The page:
Lots of people argue that Roe vs Wade was the wrong way to protect abortion rights, that it should have been done via legislation. And that the Constitution doesn’t mention abortion, or that the SC decision in the case is weak. I don’t agree with any of those arguments.

      I won’t bother arguing against the “abortion isn’t mentioned in the Constitution” argument as it’s ludicrous at best.

      Given the RPs stance on abortion it is unlikely that legislation would have ever worked. Even if legislation ever managed to get passed during one of the short periods in the past 30 + years that the RP didn’t have the ability to block it, they would have done away with it as soon as they had the ability, i.e. as soon as they had both houses of Congress. Another point most people don’t consider when arguing how things should have been done differently on issues like this is that the other side would have reacted to oppose the issue in ways and results that are difficult to predict. For example who, even just a few years before it happened, would predict that the RP would refuse to even hold confirmation hearings for a SC nominee until the end of the President’s term (for months)?

      Regarding the claims that the reasoning in RvW, that the Constitution protects a right to abortion, are weak, I just don’t buy it. If this reasoning is weak then there are dozens, perhaps hundreds, of rights that are presently considered to be protected by the Constitution that are on equally shaky ground. IMO the intent of the Constitution is to secure certain rights for all. Things have changed a lot since the Constitution was written, not the least of which is who is included in “all,” but the intent is clear and none of the arguments I’ve read criticizing the reasoning in RvW are convincing to me.

    3. I like that ‘finer grained’ level: why not county level, or better, community level, or best of all: individual level. Can’t get much more ‘finer grained’ than that.

  8. Nice ice photo of tayra. Hard to see; but so is Jaguarandi.I’ll bet few of you have seen a jaguarundi…..I’ve seen it twice. You only see it (in daytime) after it is gone… see it flash across the path and disappear, and then you say:
    What was THAT? it is always a jaguarundi. You wont see it any other way.

  9. Here is another decision of note. I watch a lot of European soccer and am used to seeing players (not managers 🙂 ) pray on the field, usually as part of a celebration. Of course, I have no problem with it. But I don’t know much about this case.

    1. As Johan Cruyff, arguably the GOAT footballer noted: “In Spain all 22 players make the sign of the cross before a game; if it worked, every game would be a tie.”
      I also noted that many point up when having scored a goal. How do they know they have to point up to the sky? They should or could just as well point down, don’t they know the Earth is rotating around it’s axis in approximately 24 hours? What is up is down 12 hours later. Does the Lord circle the Earth as to get maximal daylight? Or what?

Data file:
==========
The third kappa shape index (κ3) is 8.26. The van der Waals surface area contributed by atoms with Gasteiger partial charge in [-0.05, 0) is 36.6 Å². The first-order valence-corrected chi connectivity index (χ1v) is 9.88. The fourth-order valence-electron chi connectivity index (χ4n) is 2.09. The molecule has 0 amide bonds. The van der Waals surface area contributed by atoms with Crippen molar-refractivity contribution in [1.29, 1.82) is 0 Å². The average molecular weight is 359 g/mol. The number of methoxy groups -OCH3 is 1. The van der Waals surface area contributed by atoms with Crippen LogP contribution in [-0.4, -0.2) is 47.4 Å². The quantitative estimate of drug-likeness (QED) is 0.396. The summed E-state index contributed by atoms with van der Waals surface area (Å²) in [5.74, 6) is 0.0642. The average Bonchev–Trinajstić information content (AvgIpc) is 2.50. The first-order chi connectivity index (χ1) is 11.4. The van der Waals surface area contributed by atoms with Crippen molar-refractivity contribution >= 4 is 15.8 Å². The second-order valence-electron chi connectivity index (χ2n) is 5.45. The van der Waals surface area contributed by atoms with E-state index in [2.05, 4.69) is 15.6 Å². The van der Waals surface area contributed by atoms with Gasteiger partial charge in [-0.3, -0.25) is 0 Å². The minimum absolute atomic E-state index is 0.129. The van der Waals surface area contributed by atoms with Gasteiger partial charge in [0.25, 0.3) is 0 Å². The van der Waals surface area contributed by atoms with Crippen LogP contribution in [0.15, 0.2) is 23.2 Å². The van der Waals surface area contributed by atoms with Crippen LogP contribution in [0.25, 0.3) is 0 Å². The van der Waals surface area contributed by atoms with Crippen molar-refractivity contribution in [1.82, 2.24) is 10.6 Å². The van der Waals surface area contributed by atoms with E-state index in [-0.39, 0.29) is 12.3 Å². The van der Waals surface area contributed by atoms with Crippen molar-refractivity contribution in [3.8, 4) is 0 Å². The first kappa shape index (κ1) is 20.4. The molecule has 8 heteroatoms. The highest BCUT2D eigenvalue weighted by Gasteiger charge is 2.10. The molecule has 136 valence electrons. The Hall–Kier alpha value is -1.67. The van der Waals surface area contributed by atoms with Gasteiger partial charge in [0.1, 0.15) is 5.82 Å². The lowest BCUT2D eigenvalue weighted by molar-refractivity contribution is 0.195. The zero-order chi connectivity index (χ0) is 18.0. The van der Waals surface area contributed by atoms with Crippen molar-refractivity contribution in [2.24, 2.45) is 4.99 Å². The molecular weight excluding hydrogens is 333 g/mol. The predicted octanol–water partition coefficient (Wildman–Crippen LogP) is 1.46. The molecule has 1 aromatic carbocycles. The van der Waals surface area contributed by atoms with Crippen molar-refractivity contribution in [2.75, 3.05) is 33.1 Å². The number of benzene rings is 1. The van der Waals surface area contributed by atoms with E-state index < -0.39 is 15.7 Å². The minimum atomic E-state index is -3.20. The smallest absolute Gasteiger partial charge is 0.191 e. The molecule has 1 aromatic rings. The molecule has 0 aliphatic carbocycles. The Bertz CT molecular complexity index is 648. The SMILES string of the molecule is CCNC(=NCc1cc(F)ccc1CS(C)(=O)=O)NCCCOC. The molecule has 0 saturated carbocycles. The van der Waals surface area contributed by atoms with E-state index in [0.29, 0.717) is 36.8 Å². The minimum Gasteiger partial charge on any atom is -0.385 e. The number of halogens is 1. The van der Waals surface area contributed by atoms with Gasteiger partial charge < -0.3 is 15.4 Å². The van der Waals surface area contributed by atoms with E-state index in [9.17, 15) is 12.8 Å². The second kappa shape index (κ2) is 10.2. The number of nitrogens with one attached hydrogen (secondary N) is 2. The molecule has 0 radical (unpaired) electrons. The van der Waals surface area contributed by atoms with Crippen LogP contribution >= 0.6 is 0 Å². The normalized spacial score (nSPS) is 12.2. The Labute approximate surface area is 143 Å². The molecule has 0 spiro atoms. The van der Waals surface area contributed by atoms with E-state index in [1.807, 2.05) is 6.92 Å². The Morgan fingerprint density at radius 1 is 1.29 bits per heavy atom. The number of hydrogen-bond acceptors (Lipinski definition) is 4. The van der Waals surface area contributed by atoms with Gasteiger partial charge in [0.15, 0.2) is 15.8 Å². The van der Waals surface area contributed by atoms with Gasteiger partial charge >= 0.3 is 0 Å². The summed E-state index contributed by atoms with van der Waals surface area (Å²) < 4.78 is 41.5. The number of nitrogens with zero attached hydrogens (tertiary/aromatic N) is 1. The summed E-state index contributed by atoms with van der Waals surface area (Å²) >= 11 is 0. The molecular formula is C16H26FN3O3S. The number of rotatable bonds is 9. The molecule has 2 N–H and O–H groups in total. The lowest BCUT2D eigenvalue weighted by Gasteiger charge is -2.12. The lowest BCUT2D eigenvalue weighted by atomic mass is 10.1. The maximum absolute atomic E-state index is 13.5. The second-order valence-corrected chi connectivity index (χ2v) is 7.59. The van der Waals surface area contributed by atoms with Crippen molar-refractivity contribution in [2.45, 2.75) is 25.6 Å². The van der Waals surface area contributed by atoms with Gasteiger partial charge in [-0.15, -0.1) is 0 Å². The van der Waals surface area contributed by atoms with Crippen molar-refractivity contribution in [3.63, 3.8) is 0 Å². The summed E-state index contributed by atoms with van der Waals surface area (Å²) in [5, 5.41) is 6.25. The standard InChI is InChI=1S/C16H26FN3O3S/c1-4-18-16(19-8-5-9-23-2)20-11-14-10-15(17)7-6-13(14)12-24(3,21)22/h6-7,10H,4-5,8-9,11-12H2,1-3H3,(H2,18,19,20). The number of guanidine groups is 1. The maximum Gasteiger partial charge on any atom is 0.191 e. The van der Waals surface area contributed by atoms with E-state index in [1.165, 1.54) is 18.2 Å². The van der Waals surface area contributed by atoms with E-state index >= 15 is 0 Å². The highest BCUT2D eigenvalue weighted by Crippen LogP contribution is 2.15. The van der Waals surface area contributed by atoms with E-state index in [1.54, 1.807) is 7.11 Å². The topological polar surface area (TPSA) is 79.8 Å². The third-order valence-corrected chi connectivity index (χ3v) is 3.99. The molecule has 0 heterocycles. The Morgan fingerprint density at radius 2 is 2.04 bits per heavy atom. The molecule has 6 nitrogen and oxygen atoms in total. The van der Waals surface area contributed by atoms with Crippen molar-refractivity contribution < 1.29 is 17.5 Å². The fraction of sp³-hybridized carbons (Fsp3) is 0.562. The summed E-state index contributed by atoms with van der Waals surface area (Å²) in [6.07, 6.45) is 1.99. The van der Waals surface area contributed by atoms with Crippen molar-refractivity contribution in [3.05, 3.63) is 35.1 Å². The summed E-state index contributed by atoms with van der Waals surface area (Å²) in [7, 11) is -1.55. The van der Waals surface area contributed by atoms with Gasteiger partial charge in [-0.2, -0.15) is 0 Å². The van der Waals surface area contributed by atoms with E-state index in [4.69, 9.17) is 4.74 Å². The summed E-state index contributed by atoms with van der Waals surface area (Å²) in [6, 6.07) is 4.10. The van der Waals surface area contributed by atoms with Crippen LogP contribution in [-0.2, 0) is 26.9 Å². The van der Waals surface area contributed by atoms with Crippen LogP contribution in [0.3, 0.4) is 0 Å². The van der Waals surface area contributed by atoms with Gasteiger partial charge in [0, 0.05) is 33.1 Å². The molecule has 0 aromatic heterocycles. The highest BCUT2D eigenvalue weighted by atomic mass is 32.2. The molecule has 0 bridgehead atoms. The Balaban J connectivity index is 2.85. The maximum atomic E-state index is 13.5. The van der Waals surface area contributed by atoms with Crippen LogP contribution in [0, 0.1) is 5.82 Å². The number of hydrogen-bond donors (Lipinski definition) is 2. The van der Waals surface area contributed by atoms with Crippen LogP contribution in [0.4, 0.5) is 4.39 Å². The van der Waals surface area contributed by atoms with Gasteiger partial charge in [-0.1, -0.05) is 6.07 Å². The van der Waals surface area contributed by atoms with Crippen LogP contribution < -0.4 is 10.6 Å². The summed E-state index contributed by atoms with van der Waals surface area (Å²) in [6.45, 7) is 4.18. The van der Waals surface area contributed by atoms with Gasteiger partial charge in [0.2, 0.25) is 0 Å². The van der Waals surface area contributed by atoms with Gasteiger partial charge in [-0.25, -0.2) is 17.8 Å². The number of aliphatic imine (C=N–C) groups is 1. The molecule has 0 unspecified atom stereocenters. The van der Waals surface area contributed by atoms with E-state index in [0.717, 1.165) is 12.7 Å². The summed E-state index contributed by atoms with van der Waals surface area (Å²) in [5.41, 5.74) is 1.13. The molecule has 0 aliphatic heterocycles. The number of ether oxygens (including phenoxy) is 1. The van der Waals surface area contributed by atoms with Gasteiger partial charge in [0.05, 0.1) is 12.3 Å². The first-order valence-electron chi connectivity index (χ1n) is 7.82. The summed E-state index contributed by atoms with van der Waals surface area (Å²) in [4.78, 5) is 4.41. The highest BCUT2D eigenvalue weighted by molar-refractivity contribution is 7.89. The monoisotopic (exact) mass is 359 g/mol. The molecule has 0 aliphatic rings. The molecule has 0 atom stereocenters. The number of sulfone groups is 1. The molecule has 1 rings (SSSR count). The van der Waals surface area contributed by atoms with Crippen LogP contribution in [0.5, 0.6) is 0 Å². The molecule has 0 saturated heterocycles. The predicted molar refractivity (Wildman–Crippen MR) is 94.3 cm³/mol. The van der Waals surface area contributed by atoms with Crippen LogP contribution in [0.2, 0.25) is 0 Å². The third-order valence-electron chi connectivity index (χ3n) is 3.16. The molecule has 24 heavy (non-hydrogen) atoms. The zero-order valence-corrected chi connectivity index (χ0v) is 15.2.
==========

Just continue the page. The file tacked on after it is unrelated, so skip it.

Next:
1. I also noted that many point up when having scored a goal.

        That is right. But I am yet to see one give God the finger for a near miss 🙂

        Uri Geller can move footballs with his mind. Not even the great Cruyff could do that — the Cruyff Turn involves a boot on the ball 🙂

        Does the Lord circle the Earth as to get maximal daylight? Or what?

        Maybe He is the George Berkeley type who is in direct contact with you at all times and perceives everything 🙂

      2. One assumes that Muslim footballers point to Mecca (specifically, the Kaabah, IIRC) and Jewish (orthodox) footballers point to the Wailing Wall (as the closest available approximation to the First Temple).
        Do they have specially calibrated compasses, and do they us a Mercator projection to do the calculation, or the great circle calculation? Of such things are heretics made, and the bonfires kept stoked.
        I should ask His Bobbyness what the position of the CotFSM (sauce be upon her mighty meaty balls) is on the position of the FSM? Should we point at the nearest burger stall?

  10. That dog really looks like it should have been euthanized. I really don’t understand why animal rights groups don’t oppose intentionally breeding animals for deformity.

    1. 23.8 maternal deaths per 100,000 in the US.
      Compare that to the single digits in NZ, Nor, NL, Jap, OZ, Ger, Gre, Pol, Cze, Swe, Swiz, Bel, Can Aus, UK or Fra. It is worse than in any other developed country, except Hungary on occasion.
      And with the nixing of Roe, it will only get worse.

      1. When we have conversations like that with Americans when we travel—only if they bring it up as in e.g., fears of socialized medicine—they hear the numbers with some disbelief and then it dawns on them: “Yes, there are two Americas aren’t there….”

        Edit: There are two Canadas too.

  11. Joseph Smith’s grave is not a pilgrimage site for Mormons. Emma Smith separated from the Mormons when the leadership voted to have Brigham Young become the new president. She, her children, and sympathizers founded a separate Latter Day Saint Church now known a the Community of Christ. She believed the office of Prophet was meant to be hereditary. I think visiting their grave site could be a little conflicting. If there is a pilgrimage site it would be Joseph Smith’s childhood home near Palmyra, NY. The Mormons have re-established a presence in Nauvoo.